Thus the cohesion of the Jewish community is always maintained by the most committed Jews among the elites, through a paranoid terror of extermination combined with a complex of superiority. They may not all agree on “what is good for the Jews” at any particular time, but they are all absolutely committed to Israel’s grandiose destiny. And at critical times in history, they are capable of forcing world Jewry to act “as one man” (Judges 20:1). A good example is the campaign launched against Germany in March 1933, after Hitler became Chancellor of the Reich, by a frontpage article in the British Daily Express entitled “Judea Declares War on Germany. Jews of All the World Unite,” and proclaiming: “The Israeli people around the world declare economic and financial war against Germany. Fourteen million Jews dispersed throughout the world have banded together as one man to declare war on the German persecutors of their co-religionists.” Samuel Untermeyer, who led the attack, called “traitors to their race” all Jews who refused to join in the German boycott.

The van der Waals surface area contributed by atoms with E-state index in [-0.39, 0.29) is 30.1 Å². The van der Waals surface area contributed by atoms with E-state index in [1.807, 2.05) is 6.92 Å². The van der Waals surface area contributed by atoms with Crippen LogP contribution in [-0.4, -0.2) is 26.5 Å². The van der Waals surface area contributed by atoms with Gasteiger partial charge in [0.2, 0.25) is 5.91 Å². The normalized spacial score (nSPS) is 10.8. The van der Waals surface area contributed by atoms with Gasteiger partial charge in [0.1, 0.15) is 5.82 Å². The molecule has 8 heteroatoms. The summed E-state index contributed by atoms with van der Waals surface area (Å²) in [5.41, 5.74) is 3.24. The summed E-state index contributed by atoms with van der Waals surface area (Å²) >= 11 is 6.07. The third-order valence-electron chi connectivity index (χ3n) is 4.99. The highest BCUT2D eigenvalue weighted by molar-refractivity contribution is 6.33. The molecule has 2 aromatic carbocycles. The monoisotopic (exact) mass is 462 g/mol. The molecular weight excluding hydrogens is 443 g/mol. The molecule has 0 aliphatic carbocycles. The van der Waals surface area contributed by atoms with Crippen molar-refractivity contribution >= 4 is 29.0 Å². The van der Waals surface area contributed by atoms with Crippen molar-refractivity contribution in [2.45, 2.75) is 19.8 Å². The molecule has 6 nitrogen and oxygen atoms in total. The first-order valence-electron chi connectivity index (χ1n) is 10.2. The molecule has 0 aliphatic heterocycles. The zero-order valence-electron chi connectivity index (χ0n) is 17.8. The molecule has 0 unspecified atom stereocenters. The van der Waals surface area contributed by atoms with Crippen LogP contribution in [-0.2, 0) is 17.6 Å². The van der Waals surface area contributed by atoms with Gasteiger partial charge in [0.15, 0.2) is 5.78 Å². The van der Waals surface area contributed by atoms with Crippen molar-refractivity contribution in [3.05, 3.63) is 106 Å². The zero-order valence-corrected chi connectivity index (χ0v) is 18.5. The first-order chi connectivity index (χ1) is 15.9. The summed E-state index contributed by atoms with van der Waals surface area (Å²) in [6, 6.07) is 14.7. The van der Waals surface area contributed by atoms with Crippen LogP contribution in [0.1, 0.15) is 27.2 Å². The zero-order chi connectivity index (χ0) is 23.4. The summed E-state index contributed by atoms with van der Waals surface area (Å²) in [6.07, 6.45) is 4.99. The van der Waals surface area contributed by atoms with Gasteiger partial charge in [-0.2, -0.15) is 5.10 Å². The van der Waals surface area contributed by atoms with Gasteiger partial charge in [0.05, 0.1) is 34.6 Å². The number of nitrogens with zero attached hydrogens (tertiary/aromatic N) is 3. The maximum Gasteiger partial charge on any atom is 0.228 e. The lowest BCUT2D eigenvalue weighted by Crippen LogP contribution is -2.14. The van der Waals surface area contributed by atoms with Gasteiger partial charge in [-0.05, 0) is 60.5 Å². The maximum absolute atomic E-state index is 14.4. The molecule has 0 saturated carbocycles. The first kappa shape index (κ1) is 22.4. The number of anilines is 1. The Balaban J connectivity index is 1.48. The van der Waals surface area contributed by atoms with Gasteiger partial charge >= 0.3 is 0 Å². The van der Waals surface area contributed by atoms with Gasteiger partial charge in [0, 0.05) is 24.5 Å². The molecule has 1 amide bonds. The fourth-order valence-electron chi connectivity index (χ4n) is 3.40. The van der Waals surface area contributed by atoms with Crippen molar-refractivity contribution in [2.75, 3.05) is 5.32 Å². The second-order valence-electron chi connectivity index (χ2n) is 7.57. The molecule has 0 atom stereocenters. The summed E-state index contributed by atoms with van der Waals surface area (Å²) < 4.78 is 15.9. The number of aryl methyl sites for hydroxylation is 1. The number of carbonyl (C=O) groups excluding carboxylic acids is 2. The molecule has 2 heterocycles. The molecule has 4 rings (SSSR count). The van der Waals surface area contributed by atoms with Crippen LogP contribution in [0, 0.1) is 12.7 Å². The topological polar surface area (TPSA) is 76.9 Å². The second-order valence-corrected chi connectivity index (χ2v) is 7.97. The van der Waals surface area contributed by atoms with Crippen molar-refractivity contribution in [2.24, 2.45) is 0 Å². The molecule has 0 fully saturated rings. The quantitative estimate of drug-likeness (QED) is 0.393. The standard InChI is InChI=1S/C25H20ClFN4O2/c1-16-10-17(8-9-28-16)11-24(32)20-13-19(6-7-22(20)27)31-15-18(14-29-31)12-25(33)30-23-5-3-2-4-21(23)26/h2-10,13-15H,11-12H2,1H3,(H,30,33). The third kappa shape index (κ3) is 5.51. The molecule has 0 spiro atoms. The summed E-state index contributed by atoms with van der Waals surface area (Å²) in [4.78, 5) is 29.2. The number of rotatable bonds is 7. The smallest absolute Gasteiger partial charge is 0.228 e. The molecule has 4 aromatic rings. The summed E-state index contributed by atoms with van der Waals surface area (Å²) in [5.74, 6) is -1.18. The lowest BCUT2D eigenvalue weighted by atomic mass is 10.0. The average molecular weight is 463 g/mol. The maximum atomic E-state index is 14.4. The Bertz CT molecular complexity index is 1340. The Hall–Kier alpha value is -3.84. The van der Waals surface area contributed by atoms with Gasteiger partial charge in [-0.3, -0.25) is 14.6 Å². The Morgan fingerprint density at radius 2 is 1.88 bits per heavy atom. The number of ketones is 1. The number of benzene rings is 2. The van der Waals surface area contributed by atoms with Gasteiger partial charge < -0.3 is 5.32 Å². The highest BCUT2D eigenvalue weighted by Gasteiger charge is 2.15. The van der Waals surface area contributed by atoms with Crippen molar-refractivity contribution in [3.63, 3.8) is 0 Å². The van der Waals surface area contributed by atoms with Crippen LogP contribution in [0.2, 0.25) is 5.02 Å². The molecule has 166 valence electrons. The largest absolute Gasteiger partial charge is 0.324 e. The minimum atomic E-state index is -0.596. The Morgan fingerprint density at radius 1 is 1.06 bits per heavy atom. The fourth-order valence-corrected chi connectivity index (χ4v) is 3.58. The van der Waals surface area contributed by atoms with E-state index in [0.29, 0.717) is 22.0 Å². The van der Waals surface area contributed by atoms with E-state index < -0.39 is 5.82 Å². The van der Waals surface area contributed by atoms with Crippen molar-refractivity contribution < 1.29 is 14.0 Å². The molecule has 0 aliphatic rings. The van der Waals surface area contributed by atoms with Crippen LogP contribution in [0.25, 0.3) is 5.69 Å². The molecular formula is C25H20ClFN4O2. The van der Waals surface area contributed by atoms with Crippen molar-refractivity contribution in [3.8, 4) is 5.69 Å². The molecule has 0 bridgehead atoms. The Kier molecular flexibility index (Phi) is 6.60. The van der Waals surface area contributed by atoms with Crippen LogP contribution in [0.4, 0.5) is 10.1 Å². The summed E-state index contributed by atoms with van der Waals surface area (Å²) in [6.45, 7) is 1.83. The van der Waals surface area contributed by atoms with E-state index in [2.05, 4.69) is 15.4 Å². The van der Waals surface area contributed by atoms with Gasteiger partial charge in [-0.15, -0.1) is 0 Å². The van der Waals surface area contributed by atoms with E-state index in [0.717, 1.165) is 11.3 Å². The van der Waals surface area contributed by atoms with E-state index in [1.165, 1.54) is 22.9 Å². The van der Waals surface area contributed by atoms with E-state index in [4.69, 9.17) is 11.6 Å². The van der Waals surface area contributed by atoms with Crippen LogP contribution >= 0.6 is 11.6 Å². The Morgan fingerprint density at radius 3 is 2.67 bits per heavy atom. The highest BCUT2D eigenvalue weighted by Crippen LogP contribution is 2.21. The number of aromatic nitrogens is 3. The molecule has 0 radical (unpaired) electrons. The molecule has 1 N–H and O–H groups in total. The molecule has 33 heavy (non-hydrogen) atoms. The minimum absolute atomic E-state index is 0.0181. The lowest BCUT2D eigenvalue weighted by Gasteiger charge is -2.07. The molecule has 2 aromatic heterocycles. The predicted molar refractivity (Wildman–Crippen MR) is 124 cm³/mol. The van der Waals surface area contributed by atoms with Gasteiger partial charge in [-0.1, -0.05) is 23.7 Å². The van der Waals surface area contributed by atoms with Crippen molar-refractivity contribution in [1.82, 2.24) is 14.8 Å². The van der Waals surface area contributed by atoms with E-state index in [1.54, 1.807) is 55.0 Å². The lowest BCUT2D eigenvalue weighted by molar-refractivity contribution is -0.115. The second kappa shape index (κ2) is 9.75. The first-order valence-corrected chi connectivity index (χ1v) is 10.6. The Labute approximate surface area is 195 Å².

These eternal Levites who control the rest of the Jews are the most biblically-minded: like David Ben-Gurion in 1936, they say, “The Bible is our mandate.” They are also the most endogamous. Still today, within the Jewish community, endogamy is all the more intense as one moves up the social hierarchy. Of the 58 marriages contracted by the descendants of Mayer Rothschild, half were between cousins. In the space of a little more than a hundred years, they married 16 times between first cousins, while also admitting a few handpicked goyish aristocrats to the lineage. The pattern, again, is biblical: endogamy is so highly valued in the Bible that it trumps the prohibition of incest as understood by most cultures. Abraham marries his half-sister Sarah. His son Isaac marries Rebecca, the daughter of his cousin Bethuel (whose mother, Milcah, had married his uncle Nahor). And Isaac’s son Jacob marries the two daughters of his maternal uncle Laban. Not to mention Judah, founder of the Judahites (later Jews), who conceives with his daughter-in-law Tamar.